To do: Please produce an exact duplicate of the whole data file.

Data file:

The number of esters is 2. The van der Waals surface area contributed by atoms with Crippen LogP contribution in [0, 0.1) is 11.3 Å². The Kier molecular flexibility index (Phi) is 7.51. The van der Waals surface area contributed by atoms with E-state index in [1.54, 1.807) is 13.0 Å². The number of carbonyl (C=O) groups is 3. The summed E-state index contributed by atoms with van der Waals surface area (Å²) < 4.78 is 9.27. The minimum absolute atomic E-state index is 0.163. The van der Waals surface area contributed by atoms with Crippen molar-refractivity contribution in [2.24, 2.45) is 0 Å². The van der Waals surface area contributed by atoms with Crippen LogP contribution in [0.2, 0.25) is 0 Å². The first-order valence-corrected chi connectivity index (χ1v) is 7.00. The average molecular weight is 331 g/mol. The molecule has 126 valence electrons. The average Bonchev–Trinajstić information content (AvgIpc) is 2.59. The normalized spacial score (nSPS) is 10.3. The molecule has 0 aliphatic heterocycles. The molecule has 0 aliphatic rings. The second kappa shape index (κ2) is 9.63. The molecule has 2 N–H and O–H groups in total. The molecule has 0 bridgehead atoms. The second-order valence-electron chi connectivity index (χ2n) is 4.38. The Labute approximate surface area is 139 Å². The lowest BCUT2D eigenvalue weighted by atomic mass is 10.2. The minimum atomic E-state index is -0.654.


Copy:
The number of esters is 2. The van der Waals surface area contributed by atoms with Crippen LogP contribution in [0, 0.1) is 11.3 Å². The Kier molecular flexibility index (Phi) is 7.51. The van der Waals surface area contributed by atoms with E-state index in [1.54, 1.807) is 13.0 Å². The number of carbonyl (C=O) groups is 3. The summed E-state index contributed by atoms with van der Waals surface area (Å²) < 4.78 is 9.27. The minimum absolute atomic E-state index is 0.163. The van der Waals surface area contributed by atoms with Crippen molar-refractivity contribution in [2.24, 2.45) is 0 Å². The van der Waals surface area contributed by atoms with Crippen LogP contribution in [0.2, 0.25) is 0 Å². The first-order valence-corrected chi connectivity index (χ1v) is 7.00. The average molecular weight is 331 g/mol. The molecule has 126 valence electrons. The average Bonchev–Trinajstić information content (AvgIpc) is 2.59. The normalized spacial score (nSPS) is 10.3. The molecule has 0 aliphatic heterocycles. The molecule has 0 aliphatic rings. The second kappa shape index (κ2) is 9.63. The molecule has 2 N–H and O–H groups in total. The molecule has 0 bridgehead atoms. The second-order valence-electron chi connectivity index (χ2n) is 4.38. The Labute approximate surface area is 139 Å². The lowest BCUT2D eigenvalue weighted by atomic mass is 10.2. The minimum atomic E-state index is -0.654.